Eva Hornung’s garden of literary delights

Adelaide Hills author Eva Hornung is a “little surprised” The Last Garden has attracted the attention of literary judges but her 2017 novel – which is on the Miles Franklin shortlist after winning the South Australian Premier’s Award for Fiction earlier this year – is a powerful Australian fable.

“It’s an odd little book,” Hornung says from her farm in the Adelaide Hills.

“It’s almost a quiet meditation on how human beings negotiate the natural world and what role religion plays in that. So, I was a little surprised that it attracted attention, but it has been very pleasant seeing it win and be shortlisted for things.”

Hornung, who was formerly published as Eva Sallis, thinks the Miles Franklin Literary Award is a “bit of string that holds the history of Australian literature”.

“If somebody came to Australia and wanted to get a handle on the country, if they just read every Miles Franklin winner they would pick up something of Australia’s cultural history in quite an extraordinary way.”

The Last Garden is Hornung’s first novel to be shortlisted for the Miles Franklin, which will be announced at the end of August, as her celebrated 2010 book Dog Boy was ineligible due to its Moscow setting. Hornung’s latest has a Germanic religious community awaiting the return of the messiah in an imaginary rural South Australia. Protagonist Benedict Orion returns home from boarding school to find his mother and father dead by his father’s hand. Watched over by the community’s religious leader, Pastor Helfgott, Benedict retreats from the homestead to live in the barn, finding companionship with the farm’s animals.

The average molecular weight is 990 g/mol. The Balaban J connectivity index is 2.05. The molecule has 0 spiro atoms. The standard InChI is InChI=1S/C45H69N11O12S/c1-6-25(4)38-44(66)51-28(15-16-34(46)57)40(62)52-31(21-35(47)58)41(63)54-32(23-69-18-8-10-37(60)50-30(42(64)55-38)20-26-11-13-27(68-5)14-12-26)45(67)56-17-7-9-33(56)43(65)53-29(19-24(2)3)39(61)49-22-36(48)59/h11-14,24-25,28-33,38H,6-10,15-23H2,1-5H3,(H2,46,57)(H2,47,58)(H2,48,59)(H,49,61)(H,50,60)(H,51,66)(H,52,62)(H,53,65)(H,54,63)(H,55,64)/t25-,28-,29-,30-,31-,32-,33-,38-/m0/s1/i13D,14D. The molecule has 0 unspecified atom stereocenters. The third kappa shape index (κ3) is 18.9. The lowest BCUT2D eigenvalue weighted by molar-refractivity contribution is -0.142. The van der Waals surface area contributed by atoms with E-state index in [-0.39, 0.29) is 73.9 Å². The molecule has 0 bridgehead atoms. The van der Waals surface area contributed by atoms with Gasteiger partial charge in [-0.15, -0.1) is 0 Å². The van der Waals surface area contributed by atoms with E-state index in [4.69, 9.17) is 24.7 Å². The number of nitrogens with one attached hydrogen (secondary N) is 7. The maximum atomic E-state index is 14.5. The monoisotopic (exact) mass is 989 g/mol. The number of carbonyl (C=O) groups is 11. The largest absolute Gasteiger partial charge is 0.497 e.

Like the imagined South Australian setting, which Hornung uses to “sketch the background very lightly” she also invents a “closed religious community” for the book. Her father was part of a German religious community based in Palestine called The Templars, who were expelled from the Lutheran church.

“I had a look at making the community Lutheran [for the book], but the rules are so strict that I would have had to make it recognisably accurate where as I more needed this as a believable but invented sketch of a faith,” she says. “And it is believable because, like my father’s original community, there were a great many of these small millenarian sects in America and Russia and Germany, and travelling all around the world actually, usually excommunicated from their original churches. So, it was a believable trope, if you like, on which to create something that was simply true to itself and articulated a way of encountering a strangle land.”

The Last Garden wasn’t easy for Hornung to write. She had writer’s block after the release of Dog Boy.

“After the breakdown of my marriage – and leaving the city and coming up to the farm – I really did not feel at all connected with the person I had been and that included with the person who I was as a writer. So, it was like writing a first novel rather than writing a seventh. It was very hard to write. But it did have its own momentum and it did drag me back by the scruff to keep at it. As I said, I really like it, I feel as though it proved me to myself for this phase of my life.”

Hornung questioned whether she was a writer after Dog Boy.

Eva Hornung – credit: Noni Martin

“It was really a major endorsement for the Australia Council to back this book and then for my publisher to back it and my agent. And then for it to be successful once it was published, it really made me feel, in this second major phase of my life, I am still a writer.”